Part III, Further Reflections Concerning The SSTR-1, By Dean Cortright Hank Shore was on the design of the SST-1. Earl Anderson later worked on the circuit and constructed the first prototype. Design of the SSTR-1 was influenced to a certain extent by examination of the British clandestine radio equipment. I remember that within a month or two of my arrival in Commo Division (and soon after Hank had appeared), we received a copy of the British underground suitcase radio which had been obtained when HQ was set up in the UK, well before George Graveson was there. I assume that Steve Simpson or someone else on the ball thought to ask for it. It didn't have the exact shape factor we used but it was approximately the same; in three pieces: the transmitter, receiver, and power supply. Their power supply had an assortment of plugs for different European AC outlets, and this was helpful. Also, it had some different kinds of crystal holders. That got use into the universal crystal sock which was designed to accommodate whatever type of crystal holder we thought might be encountered. I think they also had a hand-crank generator which we also got into. However we did decide to get some standard voltage spec so we could use what was available. rather than having something built. Power supplies were kicked around a lot. We decided on 115/230 volts and a switch which altered the primary so it could be operated with two windings in parallel for 115, and in series for 230 volts. The transformer cores were designed to handle either 60 or 50hz. Later we found a rather light core that would operate from 400hz as well. The circuit would also accommodate a small gas-driven generator in addition to operation in aircraft. Direct current operation was for six volts which was the standard vehicle voltage in those days. This all took more space , so we made the power supply case a bit wider. Then we had a suitcase made to hold it all, plus crystals and some tools so one could change the plugs, etc. There was also space for a separate key, if available, and the signal plan. The idea for the rotating coil as a loading system came after the first models were built, but I don't remember exactly when that took place. Manufacture was split up at first, with transmitters built one place, the receivers another and the power supply still another. The first rotating coil design was attempted using a GLASS coil form made by Corning. I remember going to their plant to work with them, but they couldn't hold the required tolerances, and after a lot of delay, admitted that. Then we went to cast ceramics and that worked quite well. The final production design was a little beauty. The people that worked with Hank Shore were Maddy Rehm (who was an active ham, and worked for RCA Communications in New York), and Walt Bostwick, who was a customer engineer, traveling from one plant to another do to expediting, etc. Later when Maddy went overseas, Claude Leather did some of the coordinating work in DC. The receiver tuning was a bit touchy. We worked a lot on that and finally got a design which kept the tuning capacitor and coils all on one sub-assembly for greater stability. Also, the range was increased, tuning 2 through 24 mhz or thereabouts. In the Official War Report of the OSS, reference was made to an "earlier model" receiver. I think it was something which was turned out on a Signal Corps contract. I remember seeing one; it was housed in a wooden box about 15 by 15 inches, covered with naugahyde, or something like that. With those high voltage filaments tubes, the inside of the box got plenty hot if it was left on for any length of time, and that contributed to frequency instability. -------------------------------------------------------------------------------------------------

ed) Note the recurrent references in these accounts of "six volts being the standard vehicle voltage of the day", & the unit of measure "Hertz", as apposed to cycles. Both these, especially the later would indicate these accounts were compiled 'after' the late 1960's, as this is when Hertz became the standard unit of measure for frequency. By 1957 12vdc had become the standard vehicle voltage for all domestic automobiles, and later for those of foreign origin. The gas-operated generator Mr. Cortwright refers to is in strange sequence including mention of 400hz power supplies etc. Can we surmise that this generator was of 110vac 400cps ops, rather than the common multi voltage DC types in use elsewhere? This would provide for a smaller lighter unit, with more versatility in it's application. Though this chapter provides some additional information on the "earlier model" set, and 'parts' of that description do match that of known types. The use of high voltage heaters, or parallel RF output tubes still does not jive with those we know about. Nor could the complete radio set utilizing parallel output tubes/30 watts power output described by Mr Ranney in part 1, be contained in the cabinet 15 x 15 described by Mr Cortwright. Then too there is the strong possibility that more than one "earlier model set" was encountered by these authors & those providing material for Kermit Roosevelt (War Report of the OSS). We know that MANY different radio sets went through the hands of the OSS, or it's predecessor the COI, both in the early day's & later as equipment was considered for use. And that several of these early sets were indeed issued as expedients prior to the advent, standardization, & sufficient availability of the SSTR-1 . They came from various avenues including the British, the Signal Corps, & already available civilian types including some that had been in use by U.S. Forestry for years. Some of these were actually used, many more were dismissed outright. As we can see with this volume of prospective, & varied equipment being inspected by numerous persons, that we could have different accounts of different sets, or at least some very understandable confusion. While I have good reason to beleive I know what the "earlier model" set described by Mr Cortwright, & Mr. Roosevelt were(both being different radios). That described by Mr. Ranney in Part 1 remains a mystery. Towards the end of Part III in Mr Cortwright's account, we find reference to "first models", a successive developments where receivers, & transmitters are improved. The text discribes a rotating coil in the transmitter, & an "Oscillator sub-assembly" in the receiver, also haveing an "increased frequency range of 2 through 24 mhz or thereabouts". It is known that variants of SSTR-1 existed at least up to model "E", these emprovements are not incorperated in the serviving examples, nor are they included in the later model replacement, the SSTR-5. These receiver improvements do however exist in the RS-1/GRC-109 who's development we know began before the end of WW-II. I submit then that Mr Cortwright may then have been giving us a chronology of the 'breed of radio & their developments', rather than just that of the SSTR-1. Several other SSTR type sets were also built & is shown by official documents disclosing OSS purchase expenditures, these variants have never been encountered or described, perhaps these improvements were incorporated in those sets. More recent evedence exist to further support this theory, & will be addressed in further issues along with some other questions that have been submitted by our readers. Hopefully the information presented in these accounts will provoke further input that will serve to enhance our understanding. *****************************************************************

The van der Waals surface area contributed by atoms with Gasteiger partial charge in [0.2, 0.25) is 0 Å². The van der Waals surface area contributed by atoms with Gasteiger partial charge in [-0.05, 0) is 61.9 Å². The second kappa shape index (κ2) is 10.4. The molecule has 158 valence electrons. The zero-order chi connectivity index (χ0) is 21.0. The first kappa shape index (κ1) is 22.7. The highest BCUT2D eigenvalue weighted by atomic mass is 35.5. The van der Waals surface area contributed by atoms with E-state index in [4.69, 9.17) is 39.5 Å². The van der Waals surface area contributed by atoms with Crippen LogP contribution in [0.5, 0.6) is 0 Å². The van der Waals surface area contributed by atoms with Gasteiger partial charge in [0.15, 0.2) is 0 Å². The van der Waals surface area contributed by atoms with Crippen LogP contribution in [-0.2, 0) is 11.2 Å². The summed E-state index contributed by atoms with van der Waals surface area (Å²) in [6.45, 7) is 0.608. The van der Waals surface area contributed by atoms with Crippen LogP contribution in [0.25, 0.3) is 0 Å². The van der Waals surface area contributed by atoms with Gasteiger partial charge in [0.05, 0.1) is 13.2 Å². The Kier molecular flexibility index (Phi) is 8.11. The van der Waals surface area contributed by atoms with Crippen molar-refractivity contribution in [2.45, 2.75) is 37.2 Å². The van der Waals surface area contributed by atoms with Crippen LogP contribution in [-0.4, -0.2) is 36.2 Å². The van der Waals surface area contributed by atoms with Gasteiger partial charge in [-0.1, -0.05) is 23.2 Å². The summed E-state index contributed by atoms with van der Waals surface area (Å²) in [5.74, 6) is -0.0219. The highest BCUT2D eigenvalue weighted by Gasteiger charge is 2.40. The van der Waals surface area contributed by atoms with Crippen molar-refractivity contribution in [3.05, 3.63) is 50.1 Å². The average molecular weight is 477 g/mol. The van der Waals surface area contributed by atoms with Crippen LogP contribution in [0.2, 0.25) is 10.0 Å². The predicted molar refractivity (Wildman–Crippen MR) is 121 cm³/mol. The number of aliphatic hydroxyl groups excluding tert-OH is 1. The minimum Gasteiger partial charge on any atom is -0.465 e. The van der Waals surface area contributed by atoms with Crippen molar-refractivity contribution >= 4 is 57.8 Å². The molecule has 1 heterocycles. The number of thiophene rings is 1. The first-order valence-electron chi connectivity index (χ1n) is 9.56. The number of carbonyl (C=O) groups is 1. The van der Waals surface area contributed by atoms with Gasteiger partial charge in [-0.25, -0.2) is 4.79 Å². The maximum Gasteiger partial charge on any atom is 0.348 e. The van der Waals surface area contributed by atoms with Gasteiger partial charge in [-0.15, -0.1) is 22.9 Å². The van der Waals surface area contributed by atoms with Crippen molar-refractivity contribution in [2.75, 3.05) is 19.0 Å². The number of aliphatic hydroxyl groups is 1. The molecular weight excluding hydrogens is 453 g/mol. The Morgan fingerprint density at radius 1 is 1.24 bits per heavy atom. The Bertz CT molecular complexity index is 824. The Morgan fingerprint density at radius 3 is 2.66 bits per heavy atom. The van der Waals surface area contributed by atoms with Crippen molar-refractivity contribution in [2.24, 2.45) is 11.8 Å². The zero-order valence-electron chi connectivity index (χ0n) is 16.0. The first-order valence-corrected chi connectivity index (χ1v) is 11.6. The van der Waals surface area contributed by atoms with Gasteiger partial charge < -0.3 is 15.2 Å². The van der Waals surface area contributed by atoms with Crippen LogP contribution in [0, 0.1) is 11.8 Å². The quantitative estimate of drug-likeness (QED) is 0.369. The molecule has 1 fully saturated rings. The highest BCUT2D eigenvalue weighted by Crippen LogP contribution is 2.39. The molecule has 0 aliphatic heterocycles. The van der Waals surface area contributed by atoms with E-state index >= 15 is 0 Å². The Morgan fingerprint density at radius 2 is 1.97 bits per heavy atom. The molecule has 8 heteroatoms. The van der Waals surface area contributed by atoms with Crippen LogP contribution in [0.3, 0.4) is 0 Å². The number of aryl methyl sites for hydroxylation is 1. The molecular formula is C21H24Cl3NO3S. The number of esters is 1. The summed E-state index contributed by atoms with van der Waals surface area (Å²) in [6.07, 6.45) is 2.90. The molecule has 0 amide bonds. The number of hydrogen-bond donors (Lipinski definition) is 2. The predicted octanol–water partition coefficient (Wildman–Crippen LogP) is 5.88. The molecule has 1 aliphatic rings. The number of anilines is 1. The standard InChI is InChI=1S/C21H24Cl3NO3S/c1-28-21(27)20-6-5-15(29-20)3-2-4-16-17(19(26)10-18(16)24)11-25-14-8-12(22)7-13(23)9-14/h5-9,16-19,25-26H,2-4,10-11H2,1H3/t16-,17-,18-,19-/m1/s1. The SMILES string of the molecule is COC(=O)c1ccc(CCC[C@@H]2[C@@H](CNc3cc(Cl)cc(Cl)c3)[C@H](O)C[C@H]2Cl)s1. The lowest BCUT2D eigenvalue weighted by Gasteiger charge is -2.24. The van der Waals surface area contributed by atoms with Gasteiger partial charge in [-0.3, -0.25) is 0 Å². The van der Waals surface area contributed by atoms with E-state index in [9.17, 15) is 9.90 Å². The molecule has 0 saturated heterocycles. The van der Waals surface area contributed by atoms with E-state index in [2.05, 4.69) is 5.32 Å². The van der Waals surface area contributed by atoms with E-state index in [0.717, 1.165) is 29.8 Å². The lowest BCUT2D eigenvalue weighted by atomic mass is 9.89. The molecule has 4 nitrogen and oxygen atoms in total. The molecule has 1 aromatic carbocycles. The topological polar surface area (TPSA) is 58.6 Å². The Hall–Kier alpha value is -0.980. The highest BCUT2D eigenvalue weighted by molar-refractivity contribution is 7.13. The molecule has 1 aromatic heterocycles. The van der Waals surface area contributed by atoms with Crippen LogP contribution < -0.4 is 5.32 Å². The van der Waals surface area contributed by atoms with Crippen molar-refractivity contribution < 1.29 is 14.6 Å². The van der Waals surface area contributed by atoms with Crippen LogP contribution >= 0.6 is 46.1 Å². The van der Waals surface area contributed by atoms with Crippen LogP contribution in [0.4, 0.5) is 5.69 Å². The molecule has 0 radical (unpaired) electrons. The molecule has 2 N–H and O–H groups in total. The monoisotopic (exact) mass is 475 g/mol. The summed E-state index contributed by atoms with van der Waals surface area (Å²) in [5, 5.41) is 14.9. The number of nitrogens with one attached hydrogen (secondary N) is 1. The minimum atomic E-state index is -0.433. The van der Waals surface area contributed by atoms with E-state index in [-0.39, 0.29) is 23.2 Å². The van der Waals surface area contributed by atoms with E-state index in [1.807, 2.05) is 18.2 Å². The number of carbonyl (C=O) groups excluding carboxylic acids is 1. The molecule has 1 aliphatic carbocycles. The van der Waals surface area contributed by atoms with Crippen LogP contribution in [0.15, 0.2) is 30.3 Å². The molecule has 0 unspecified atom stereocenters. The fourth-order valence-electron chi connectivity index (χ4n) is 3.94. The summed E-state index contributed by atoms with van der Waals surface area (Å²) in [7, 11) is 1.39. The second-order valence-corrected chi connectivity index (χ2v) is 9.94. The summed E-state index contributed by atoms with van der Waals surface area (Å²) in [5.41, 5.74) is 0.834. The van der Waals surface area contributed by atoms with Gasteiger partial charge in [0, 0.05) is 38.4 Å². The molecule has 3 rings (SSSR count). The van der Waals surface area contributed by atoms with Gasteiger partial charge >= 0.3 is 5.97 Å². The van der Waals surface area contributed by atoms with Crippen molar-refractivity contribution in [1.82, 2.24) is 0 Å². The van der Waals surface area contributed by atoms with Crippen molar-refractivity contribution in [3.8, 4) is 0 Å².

OLGA; NORWEGIAN RESISTANCE RADIO SET By: LTC William L. Howard In September 1939, the Germans invaded Poland and WW II began. Within days, Britain and France declared war on Germany. British troops moved onto the continent of Europe and took up positions with the French. Along with all the other preparations for war, Prime Minister Winston Churchill created the Special Operations Executive, The SOE, charged with the mission of ═Setting Europe Ablaze╬ The Secret Intelligence Service or SIS still had the mission to gather intelligence. Agents operating behind the lines would provide the necessary information and co - ordinate activities of resistance movements. The war began as a face off between armies, the French in the Maginot Line, the British on the northern flank facing the Germans in their positions. Referred to as the ═Phoney War╬ or ═Sitzkreig╬, very little happened. In preparation for a May 1940 invasion of the territory of France and the low countries of Belgium, Luxembourg and Holland, the Germans moved to secure Norway and Denmark. On 9 April 1940, the Germans moved into Norway and occupied the country. Thus the Norwegian Resistance was born. In May 1940, the Germans invaded France and in a matter of weeks, over ran the British and French Forces. The British evacuated their forces from Dunkirk and began planning for the eventual return to the continent. Most of the overrun countries established governments in exile in London. At the beginning of 1941 various resistance groups in Norway were brought into an organization named MILORG, Military Organization. This was created to support a possible allied invasion from the west to liberate Norway and to establish law and order in the event of a German collapse, They also conducted sabatouge operations, most notably against the Heavy Water Plant at Rujukan which delayed the development of the NAZI atomic bomb. MILORG was under the command of the Norwegian Military in London and was joined to the SOE. It is reported that MILORG had approximatly 40,000 men under arms. However, before the British could begin supplying arms and equipment, it was necessary to establish radio communication between England and MILOG. The major burden of communication was placed on the British Type 3 Mark II, also referred to as the ═B 2╬ set. (See ELECTRIC RADIO 1995) These sets provided the main comminication link to the base station in England. Usually these B 2 sets were found in each district. Most war movies of the Norwegian resistance show this set in operation. Each district, however had to maintain communication with the out lying areas. Procurement of radios for this purpose was a top priority for MILORG. The man who supplied MILORG with these radios was Salve Staubo, founder of Hovding Radiofabrikk in Oslo. The production of these sets has been covered in the article ═The Story of ╦OLGA╠ Illegal Norwegian Transmitter-Receiver╬ in Radio Bygones, Oct/Nov 1991. Less well known and discussed are the ═Home brewed╬ sets made by the Norwegians from components air dropped from England. These sets were designed so the resistance could monitor BBC and listen for coded messages. They were a very crude but effective means of listening to radio broadcasts. They were also, I suppose, considered more expendable than the OLGA or the B 2 sets. If one of these were captured by the Germans, another could quickly be made. I was fortunate to be loaned one of these sets by LTC Kevin Cunningham, currently stationed in the Penatagon. He had been given the set by the son of his former landlord in Norway. It was a rememberance of him as he was killed in an unfortunate accident. His name was Per Anton Thorvik and while he was not a member of the Norwegian Underground during the war, he had many friends who were and had used this type set. Col Cunningham packed up the set and sent it to me. On first look, it looks like any other home brewed radio of the 1920╠s. The most distinguishing feature was the excellent cabinet it came in. Although ═Home Made╬ the wooden cabinet was an excellent piece of workmanship, a tribute to the Norwegian furniture makers, no doubt, who made it. The radio is made from components that were supplied by the British. While most of the components were taken from 1920s and 1930╠s stocks, the tube panel was apparently custom made. Interestingly enough, all the components were made so that they could be assembled with out resorting to a soldering iron! It took me a while to figure out what the circuit was but it turned out to be a three stage regenerative receiver. The first stage was an RF amplifier of sorts, the second stage was a regenerative grid leak detector and the last stage was an audio amplifier. The tube line up was a Phillips B 443 as an audio amplifier, a Phillips B 409 as the detector and an unknown tube as the RF amplifier. Unknown as the glass broke on the trip to Florida. My guess was that is was a transmitting tube since the plate was connected to the cap on top, which is normally the grid in a receiving tube.. All tubes were the four pin continental base which made replacement very difficult. The tubes did not have sockets as we think of sockets. A bakelite board had been drilled at the factory and the pin sockets and terminal screws were installed. The connections underneath were then wired to the screw binding posts. All the user then had to do was screw the panel to a wood base and start wiring. Weather this was standard practice in Britain during the 1930s is not known. I have never seen anything like it in the U.S. This led me to the conclusion that it was made for resistance groups. The other components in the set were two variable capacitors, two rotary switches, two fixed capacitors, a resistor in a glass fuze type holder, a jack, which I initially thought was for the headphones and two more sockets for something called a Hoitaler, (which I later found out meant Loudspeaker), two antenna coils which were identified as Rheinartz type coils, and a smaller coil that had a hinge so it could be moved back and forth in relation to the one antenna coil. The final manufactured item was a wire wound rheostat for controlling the filament. The first thought I had was it would have been simpler to use two tubes, why use three? You really didn╠t need an RF amplifier. Then I realized that they were concerned about German radio direction finders picking up the signal generated by the tickler coil and re radiated out the antenna. This was solved by adding an RF amplification stage. Adding an RF amplication stage also solved some other problems. As was pointed out in the 1933 Radio Amateurs Handbook, a regenerative detector followed by one or two stages of amplification and used for CW and telephonie work would bring in amateur signals from all over the world.. At times a radio frequency amplifier ahead of the detector is very desirable. The increase in sensitivity (and perhaps selectivity) can be put to use in receiving signals from great distances. A further advantage of such an amplifier is that it isolates the detector from the antenna, reducing the radiation for the oscillating condition and making it impossible for the antenna, swaying in the wind, to cause the received signal to waver. Considering the weather conditions in the mountains of Norway, this must have been a necessary consideration. The components all had either screw terminals or came with the leads attached at the factory. It probably came in ═kit╬ form with all the components needed except the cabinet. This would allow the builder to use any form of concealment that was handy and would keep the radio out of sight of the Germans. This particular set was in a cabinet and looked like a radio. I had the basic circuit figured out very quickly but in tracing it, there were several items which were very strange to me. One set of sockets was marked Hoitaler and there was a small jack socket, which I assumed was for the headphones as it seemed to be in the B + circiuit. What I assumed was the socket for a headphone plug, however , turned out to be something else. It was a jack socket but was too small for any plug I had ever seen. I then took the tube mounting board off the base and examined the wires underneath. I quickly discovered this was in the filament circuit! All filaments under the board were wired in parallel except the RF stage which was partly in parallel and partly wired to another power supply. I located a pair of German headphones and they fit in the socket marked Hoitaler. I then figured out that this jack socket was the filament on/off switch. It must have been a metal pin, which when inserted into the socket effectivly shorted the socket and thus completed the circuit. I suppose that a simple pull ring was attached to it which would allow a quick disconnect in case a German Radio Direction finder was spotted and it also served as a key which would keep un authorized users, to include small children, from turning the set on, which would have been possible with a simple on/off switch. I had been so used to looking at WW II Japanese sets and other sets of the period that I was used to seeing red wires for the high voltage circuits. In this case, however, the red wires were for the filament batteries and the green wires were for the plate or anode voltages. Once I realized what these wires were, following the circuit became much easier. The set was designed to make use of two filament batteries. One battery was used to power the RF amplifier and voltage was controlled by a wire wound rheostat. The tube was wired on one side of the filament to the other tubes but was isolated from them by the rheostat and a connection to a separate filament supply. The other two tubes were wired in parallel and the connection to the other filament battery was controlled by the on/off switch. As the RF amplifier tube was broken, I had no way to tell what tube was used and the thought occured that it may have been a transmitting tube which had a different filament voltage. Having asked one expert about this possibility the comment was made, ═amplification is amplification╬ so the consensus was it could have been a transmitting tube. Since the entire set was assembled from 1920 vintage parts, it is possible that the British designers simply cleared out a ware house and designed a set using what was on hand which included the transmitting tubes of the 1920s. The second stage was the detector stage. This was a regenerative detector. There was, however, no regeneration control. The regeneration was controlled by swinging the tickler coil in an arc to and from the antenna coil. The final stage was an audio amplification which was connected to the detector stage through an interstage transformer. It looked exaclty like the circuit in the 1940 ═Shortwave Beginners Handbook.╬ That circuit used a C-battery but in this set one of the filament batteries was used to provide the negative connection for the transformer secondary. In an effort to get the set operational, I had to make a power plug. Using a block of wood, cut to shape and with holes drilled in it so the power plug would fit, I used ball point pen springs to form the contacts and then soldered wires to the springs. And it worked!! The power plug had connections for the two filament supplies, the ground and antenna connections. The next project was to make two power supplies that would look some what authentic. Two small wooden crates were found and 9 volt transistor batteries were wired in series to produce 27 and 90 volts to start. The second crate was filled with Radio Shack single D cell holders and connections were made at each end, one for the filament and one for the detector/amplifier tubes. This would provide 1 1/2 volts for US tubes and could be re-wired to provide 3 1/2 volts for the European 4 volt tubes at a later stage. The next part was to make up a tube socket panel for US four pin tubes such as the Type 30 or VT 97╠s that were still in use in the 1930╠s and are easier to find than the British tubes.. I was also considering the possible construction of a reproduction of the set, until I found out the approximate cost a similar cabinet made in a wood shop at todays prices!! The current cost was $180.00 I opted out for a front panel and base!! Once the tube panel was constructed, I proceeded to wire it into the original set using clip leads. I made up an indoor antenna using a 50 foot copper wire and plastic insulators. With an ungodly number of jumper wires I finally managed to get the detector stage working. Sound, sort of in the headphones! I tried to see what sort of a station could be picked up before attempting to get the audio amplifier stage working. There was nothing! I was not that surprised as there are only two local stations powerful enough to be picked up in this area. And they shut down at sunset! I was going to try again in the morning when I received a phone call from a former resident of the area who was an expert on 1920 vintage sets. I had sent him some photographs and a pictorial and schematic that I had drawn. His first comment was that the coils looked like long wave coils, common in Europe but almost useless in the U.S. There was supposed to be one station in this area, the Egmont Key station which is an avaition beacon, on I believe 377KC. It was part of the instrument landing system for Tampa Innternational Airport and another one out in the middle of Tampa Bay coded Picnic which is used as the outer marker on the ILS system for runway 36L. He also said that with a really good out side antenna, I might be able to pick up modern submarine teletype signals. I had a local HAM operator who had a long wave capable receiver monitor the airwaves during a 24 hour period and he said the band was dead. I gave up further efforts to get the set operational. To get the set to a condition where it would work and pick up broadcast signals would require a set of new coils or rewinding the old coils.. This would would then take the set from it╠s original condition as a set built by the Norwegian resistance and convert it to just another 3 stage radio of the 1920╠s, which can still be found in some quantity. I decided against any further restoration since it was not my set to begin with and that would lower the value of the set. In discussing the set with Craig Smith he commented that ═One way comm. (out to the resistance) would likely have been on broadcast freq.(whatever that was). Long wave 200-500KC used huge high powered trans and was prone to static in the summer, but had great range and relative resistance to fading.--MW our broadcast band 550-1600KC was a compromise between power and range requirements and was as high a freq. as could easily be reached w/ trans of the early 20's.--SW anything from 1.6mc-30mc or so , and anything above that was VHF. ═ Since there is a great distance between London/Great Britain and the far reaches of Norway, it made sense that this would have been the ideal system for one way communication with the resistance.For two way communication, the short wave sets would have been used. Craig also pointed out that ═I really don't know for a fact what Freq the Brits used to communicate with the resistance movements. I would guess shortwave because of the greater range for low powered sets.╬ The OLGA sets covered 3.5 Mc/s to 16 Mc/s and the British B 2 suitcase covered 3 to 16 Mc/s This set, while not as esoteric as the British B 2 set and the Norwegian OLGA sets, still deserves a place in the history of the Norwegian resistance during WW II. It is hoped that anyone reading this article with more knowledge of the subject will contact the author by phone or by e-mail at: wlhoward@gte.net. THE WILLIAM L. HOWARD ORDNANCE TECHNICAL INTELLIGENCE MUSEUM e-mail wlhoward@gte.net Telephone AC 813 585-7756 ****************************************************